There were quite a few shows going on at the same time in various sections of the event. We only managed to get to one show — the Taste of Japan show by Tojo. Tojo was introduced as the man who invented the California Roll and the BC Roll. So I guess that settles it for me then … that this man was indeed the person behind the two most popular rolls in this region. He he he … I must say that he is not a particularly an interesting speaker.
It was hard to follow what is going on. The stage is raised high. They have TVs installed above the stage but it was quite useless. Well, firstly the picture quality is quite bad but then what they could have done is to get a cameraman to go on stage and shoot the action on the counter.
He made this on stage. I am not sure what this is called really. Only four lucky person got selected from the audience to savour this dish.
Updated: 11th Oct 2010: this restaurant is closed according to Urbanspoon.
This is a complementary meal from Circa Restaurant and Lounge.
You have no idea how rough a week it had been for me. There is simply too much work but yet so little time. Thank goodness that there are some wins along the way … and thank goodness there are Fridays!
Suanne and I were back at Circa Restaurant and Lounge yesterday. We were actually in Circa’s a couple of weeks ago for their official launch (we blogged about that event here). The event was not exactly conducive for a tasting. So, we made a return visit to Circa just for that — to really savour their food.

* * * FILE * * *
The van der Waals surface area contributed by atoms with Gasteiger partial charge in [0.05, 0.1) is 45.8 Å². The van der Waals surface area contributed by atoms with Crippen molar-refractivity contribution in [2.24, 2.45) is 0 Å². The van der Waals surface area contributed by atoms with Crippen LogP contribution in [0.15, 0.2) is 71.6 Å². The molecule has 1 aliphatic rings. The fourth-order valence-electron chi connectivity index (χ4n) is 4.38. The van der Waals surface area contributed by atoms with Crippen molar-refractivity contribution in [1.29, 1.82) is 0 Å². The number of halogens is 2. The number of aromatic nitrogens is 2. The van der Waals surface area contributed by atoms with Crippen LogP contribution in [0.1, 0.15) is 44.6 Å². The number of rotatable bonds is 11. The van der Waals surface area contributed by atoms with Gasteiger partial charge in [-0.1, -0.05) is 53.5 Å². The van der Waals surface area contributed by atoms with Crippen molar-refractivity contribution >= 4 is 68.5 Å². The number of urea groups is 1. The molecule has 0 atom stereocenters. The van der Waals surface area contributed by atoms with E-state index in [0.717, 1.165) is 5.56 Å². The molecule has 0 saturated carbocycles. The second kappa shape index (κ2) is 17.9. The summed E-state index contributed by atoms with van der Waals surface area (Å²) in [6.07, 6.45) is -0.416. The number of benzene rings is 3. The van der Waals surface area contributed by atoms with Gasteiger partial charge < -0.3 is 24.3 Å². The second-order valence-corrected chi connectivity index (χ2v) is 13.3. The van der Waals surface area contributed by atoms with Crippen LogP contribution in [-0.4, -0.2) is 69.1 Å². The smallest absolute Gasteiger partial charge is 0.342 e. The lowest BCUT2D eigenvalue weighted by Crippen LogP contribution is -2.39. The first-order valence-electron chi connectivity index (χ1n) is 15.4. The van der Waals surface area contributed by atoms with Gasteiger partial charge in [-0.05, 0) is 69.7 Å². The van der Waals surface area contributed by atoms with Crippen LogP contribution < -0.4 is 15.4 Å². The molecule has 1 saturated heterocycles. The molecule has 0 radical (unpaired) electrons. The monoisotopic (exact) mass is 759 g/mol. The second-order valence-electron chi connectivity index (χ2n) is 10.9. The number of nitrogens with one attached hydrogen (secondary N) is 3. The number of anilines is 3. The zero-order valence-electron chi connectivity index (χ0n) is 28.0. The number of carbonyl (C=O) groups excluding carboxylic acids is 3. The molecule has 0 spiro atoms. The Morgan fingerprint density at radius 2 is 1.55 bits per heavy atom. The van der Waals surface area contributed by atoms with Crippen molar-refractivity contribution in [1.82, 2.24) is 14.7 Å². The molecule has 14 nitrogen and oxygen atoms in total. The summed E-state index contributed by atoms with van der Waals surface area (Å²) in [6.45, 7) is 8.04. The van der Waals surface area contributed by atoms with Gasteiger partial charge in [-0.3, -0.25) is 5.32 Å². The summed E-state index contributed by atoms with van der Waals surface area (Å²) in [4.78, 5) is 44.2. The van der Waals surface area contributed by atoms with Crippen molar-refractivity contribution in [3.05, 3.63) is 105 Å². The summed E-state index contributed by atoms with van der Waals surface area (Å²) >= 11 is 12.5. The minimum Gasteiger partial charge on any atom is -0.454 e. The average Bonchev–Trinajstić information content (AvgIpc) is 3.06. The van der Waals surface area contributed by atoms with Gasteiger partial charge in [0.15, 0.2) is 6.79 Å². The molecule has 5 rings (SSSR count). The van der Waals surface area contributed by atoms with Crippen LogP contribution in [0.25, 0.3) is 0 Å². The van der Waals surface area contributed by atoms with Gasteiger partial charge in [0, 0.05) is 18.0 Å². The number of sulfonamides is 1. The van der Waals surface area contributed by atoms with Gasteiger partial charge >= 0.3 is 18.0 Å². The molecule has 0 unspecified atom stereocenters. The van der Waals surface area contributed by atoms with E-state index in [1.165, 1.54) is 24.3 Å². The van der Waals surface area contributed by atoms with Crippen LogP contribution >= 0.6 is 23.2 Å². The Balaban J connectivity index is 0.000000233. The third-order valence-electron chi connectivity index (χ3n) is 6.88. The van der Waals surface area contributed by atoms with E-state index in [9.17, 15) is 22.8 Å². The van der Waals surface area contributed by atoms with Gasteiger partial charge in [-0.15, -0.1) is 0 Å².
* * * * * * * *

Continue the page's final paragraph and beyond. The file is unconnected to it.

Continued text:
Ever since we blogged about Circa, we were rather surprised by the number of hits from Google searches. It seems that quite a lot of people were aware of this newest restaurant and lounge already. With Circa located right smack in the middle of the Granville Entertainment District in Downtown Vancouver, Circa could very well be a major congregation point on this area. Who knows with the revitalization of Granville to its former glory, this street could be as big as Robson today.
After all, with almost 200-seat dining room, Circa is the largest restaurant on Granville. It is perhaps even the largest restaurant of its style in Vancouver. The restaurant is build from the ground up. One would have thought that Circa is built on an existing building but no, it was built out from an old parking lot. This allows the restaurant to have an unrestricted free hand in the design of a restaurant that allows them to redefine the dining experience.
Spread over the main and mazzanine floors, there are seven distinctly different sections and able to accomodate comfortably after work socials, intimate dining and large group functions. We were drawn to the high ceiling, and walls dominated by white columns, gold leaf edges and elaborate woodwork. In short it was a perfect place to wind down a tough week at work in an intimate environment.
Service was excellent and timing was perfect. We like it when the wait staff came by at the right moment when we are ready. You know sometimes how awkward it is when you need more time to peruse the menu and they came by again and again asking if we are ready. LOL!